Georgia cancels state supreme court election after sitting justice announces retirement; Gov. Kemp will appoint replacement

On March 5, 2020, two aspiring candidates for Georgia Supreme Court filed suit against the state’s highest election official because the race in which they hoped to compete was taken off the ballot the day before the qualifying period began.

On February 28, 2020, Justice Keith Blackwell announced that he will be retiring from the state supreme court, and therefore will not run for reelection. Blackwell’s announcement stated that he intends to remain on the court until November 18, 2020. The justice was scheduled to stand for reelection on May 19, but his term does not end until the end of December.

Because Blackwell’s announced retirement falls before his term is over in December, Gov. Brian Kemp (R) will appoint Blackwell’s successor. Kemp conveyed that information to Secretary of State Brad Raffensperger (R), who then canceled the election.

Two aspiring candidates, John Barrow of Athens, a former Democratic congressman, and former Republican state lawmaker Beth Beskin, of Atlanta, filed lawsuits against Raffensperger, claiming that he illegally canceled the election.

Beskin said, “His seat is not vacant… We should be having qualifying for his seat right now. To cancel an election the day before qualifying, I don’t think it’s legal.”

Barrow called the canceling of the election “the ultimate act of voter suppression” and said, “They’re taking this election off the books before the event that authorizes them to do it.”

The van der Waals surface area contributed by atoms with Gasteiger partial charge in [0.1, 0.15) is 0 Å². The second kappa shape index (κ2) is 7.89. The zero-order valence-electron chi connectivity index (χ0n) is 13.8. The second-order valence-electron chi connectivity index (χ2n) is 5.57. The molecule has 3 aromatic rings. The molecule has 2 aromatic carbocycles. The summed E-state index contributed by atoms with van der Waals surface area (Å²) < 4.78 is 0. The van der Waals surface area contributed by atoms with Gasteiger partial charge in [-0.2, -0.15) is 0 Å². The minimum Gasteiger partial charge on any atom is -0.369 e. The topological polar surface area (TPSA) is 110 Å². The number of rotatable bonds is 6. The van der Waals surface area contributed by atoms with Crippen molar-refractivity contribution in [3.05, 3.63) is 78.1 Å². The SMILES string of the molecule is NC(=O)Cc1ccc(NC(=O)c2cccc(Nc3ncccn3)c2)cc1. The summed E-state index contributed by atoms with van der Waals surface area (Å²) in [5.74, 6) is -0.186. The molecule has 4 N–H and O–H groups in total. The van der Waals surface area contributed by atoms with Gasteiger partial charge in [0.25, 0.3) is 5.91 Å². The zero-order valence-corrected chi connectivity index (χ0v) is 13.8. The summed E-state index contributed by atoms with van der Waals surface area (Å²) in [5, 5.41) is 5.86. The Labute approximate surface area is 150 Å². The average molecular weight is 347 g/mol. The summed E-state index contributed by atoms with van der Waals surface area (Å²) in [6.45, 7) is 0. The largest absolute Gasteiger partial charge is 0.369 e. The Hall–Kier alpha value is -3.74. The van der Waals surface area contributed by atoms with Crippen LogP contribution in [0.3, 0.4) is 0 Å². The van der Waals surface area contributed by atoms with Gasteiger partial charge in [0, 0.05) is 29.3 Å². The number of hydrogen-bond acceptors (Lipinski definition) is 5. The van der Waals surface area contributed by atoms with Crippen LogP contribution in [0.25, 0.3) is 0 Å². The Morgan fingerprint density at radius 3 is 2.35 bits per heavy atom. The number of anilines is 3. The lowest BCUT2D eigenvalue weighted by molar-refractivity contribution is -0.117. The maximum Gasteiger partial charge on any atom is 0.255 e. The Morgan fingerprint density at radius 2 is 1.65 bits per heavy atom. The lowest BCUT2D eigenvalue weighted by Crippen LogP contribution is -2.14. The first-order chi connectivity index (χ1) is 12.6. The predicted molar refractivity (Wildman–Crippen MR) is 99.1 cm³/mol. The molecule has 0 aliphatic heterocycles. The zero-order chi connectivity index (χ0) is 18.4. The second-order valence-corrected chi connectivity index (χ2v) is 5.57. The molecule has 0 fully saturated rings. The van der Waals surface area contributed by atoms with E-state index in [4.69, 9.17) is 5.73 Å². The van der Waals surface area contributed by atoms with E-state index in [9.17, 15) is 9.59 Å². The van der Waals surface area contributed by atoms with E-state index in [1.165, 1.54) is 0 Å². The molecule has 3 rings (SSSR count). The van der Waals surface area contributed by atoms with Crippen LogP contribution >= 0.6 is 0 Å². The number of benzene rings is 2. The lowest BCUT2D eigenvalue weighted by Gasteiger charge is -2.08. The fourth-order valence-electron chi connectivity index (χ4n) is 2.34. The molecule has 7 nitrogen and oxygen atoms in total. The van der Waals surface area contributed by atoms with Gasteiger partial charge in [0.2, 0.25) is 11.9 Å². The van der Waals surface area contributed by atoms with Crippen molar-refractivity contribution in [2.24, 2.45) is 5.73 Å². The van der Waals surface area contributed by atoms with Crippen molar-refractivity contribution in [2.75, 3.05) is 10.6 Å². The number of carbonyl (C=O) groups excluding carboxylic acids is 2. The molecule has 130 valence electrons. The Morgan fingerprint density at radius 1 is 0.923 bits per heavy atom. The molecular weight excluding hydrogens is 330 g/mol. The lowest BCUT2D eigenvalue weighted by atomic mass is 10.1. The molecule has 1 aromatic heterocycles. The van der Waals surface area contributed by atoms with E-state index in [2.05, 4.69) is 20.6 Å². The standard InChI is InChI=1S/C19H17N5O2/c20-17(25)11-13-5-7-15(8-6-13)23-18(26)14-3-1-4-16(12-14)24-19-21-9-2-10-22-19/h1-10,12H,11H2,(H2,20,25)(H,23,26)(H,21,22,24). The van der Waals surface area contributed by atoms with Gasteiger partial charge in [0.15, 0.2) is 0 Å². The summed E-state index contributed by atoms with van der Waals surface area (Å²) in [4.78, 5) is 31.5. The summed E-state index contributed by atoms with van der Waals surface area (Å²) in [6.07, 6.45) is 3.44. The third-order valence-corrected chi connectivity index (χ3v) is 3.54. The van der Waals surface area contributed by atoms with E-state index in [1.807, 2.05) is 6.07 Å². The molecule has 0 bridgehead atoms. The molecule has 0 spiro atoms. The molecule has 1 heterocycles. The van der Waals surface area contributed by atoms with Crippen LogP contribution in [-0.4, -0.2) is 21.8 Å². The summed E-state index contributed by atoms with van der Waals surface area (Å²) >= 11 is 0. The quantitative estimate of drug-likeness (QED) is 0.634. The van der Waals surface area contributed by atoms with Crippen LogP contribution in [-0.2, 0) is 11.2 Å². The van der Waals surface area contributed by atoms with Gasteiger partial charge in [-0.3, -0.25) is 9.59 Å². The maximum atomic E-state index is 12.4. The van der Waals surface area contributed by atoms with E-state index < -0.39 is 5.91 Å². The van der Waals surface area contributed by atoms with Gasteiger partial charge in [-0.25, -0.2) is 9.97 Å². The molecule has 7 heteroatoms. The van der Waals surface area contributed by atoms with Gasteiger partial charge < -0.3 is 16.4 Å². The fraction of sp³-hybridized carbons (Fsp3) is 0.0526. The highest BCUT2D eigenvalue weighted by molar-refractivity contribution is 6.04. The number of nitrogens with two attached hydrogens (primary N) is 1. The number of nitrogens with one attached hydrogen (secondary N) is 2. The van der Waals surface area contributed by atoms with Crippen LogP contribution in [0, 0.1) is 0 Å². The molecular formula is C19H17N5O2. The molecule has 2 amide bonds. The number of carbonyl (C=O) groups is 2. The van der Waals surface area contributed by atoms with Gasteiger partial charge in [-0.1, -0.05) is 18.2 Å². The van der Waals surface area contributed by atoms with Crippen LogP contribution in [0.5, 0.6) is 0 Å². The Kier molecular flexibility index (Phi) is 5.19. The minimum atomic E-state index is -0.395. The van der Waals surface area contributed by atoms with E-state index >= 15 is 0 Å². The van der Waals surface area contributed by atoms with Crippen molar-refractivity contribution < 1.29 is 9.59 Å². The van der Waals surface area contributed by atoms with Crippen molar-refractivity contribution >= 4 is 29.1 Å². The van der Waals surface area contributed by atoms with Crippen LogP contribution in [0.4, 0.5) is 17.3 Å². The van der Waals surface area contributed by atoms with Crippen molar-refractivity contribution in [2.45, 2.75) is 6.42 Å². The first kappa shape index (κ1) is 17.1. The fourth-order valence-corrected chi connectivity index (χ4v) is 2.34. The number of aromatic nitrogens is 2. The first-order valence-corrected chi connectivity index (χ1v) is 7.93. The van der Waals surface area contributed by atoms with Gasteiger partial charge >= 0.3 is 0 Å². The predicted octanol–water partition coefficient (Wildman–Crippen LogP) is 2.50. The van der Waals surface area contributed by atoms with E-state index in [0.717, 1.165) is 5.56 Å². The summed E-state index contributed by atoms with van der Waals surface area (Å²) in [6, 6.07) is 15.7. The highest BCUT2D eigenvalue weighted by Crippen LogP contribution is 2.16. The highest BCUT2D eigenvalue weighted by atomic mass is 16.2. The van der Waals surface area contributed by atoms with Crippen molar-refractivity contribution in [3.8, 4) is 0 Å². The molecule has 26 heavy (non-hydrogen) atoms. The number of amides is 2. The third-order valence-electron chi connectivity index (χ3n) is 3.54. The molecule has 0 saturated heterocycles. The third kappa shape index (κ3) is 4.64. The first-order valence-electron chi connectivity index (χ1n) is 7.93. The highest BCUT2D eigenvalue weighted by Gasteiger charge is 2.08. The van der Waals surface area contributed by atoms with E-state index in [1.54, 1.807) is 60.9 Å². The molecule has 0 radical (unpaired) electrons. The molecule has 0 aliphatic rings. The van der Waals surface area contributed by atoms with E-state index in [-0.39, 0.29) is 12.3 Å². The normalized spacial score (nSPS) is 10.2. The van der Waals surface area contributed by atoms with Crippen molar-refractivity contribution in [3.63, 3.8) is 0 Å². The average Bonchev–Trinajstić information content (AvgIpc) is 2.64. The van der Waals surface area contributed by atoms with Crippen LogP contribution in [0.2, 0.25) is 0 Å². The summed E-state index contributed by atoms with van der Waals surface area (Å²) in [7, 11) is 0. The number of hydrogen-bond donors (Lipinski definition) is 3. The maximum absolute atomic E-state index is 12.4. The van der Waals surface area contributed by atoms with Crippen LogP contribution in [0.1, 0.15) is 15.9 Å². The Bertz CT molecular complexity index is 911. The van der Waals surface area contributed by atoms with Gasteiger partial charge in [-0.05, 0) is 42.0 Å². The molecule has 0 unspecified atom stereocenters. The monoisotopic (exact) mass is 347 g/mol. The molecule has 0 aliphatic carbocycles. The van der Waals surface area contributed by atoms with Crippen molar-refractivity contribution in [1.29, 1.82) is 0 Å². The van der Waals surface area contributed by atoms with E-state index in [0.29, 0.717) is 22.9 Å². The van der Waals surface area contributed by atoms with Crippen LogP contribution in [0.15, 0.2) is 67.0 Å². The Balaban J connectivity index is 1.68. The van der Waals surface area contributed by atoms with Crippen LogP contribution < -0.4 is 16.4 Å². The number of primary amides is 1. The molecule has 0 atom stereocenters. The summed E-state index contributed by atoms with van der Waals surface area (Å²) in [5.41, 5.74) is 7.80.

Raffensperger’s office issued a statement that said, “The Governor’s office informed the Secretary of State’s office that the Governor intended to fill the created vacancy by appointment. After speaking with the Attorney General’s office about the situation, our office determined that the most prudent course of action was to cancel qualifying for that seat.” Gov. Kemp’s spokeswoman referred all questions to the secretary of state’s office.

In his resignation letter, Blackwell said that he seeks to return to private practice to spend more time with his family. Gov. Kemp already has the opportunity to fill Justice Benham’s seat because of his retirement from office. If Gov. Kemp fills Blackwell’s seat, this will give him two appointments to the state court that will not be on the ballot until 2020.

Additional Reading:
Keith Blackwell
Judicial selection in Georgia
Brian Kemp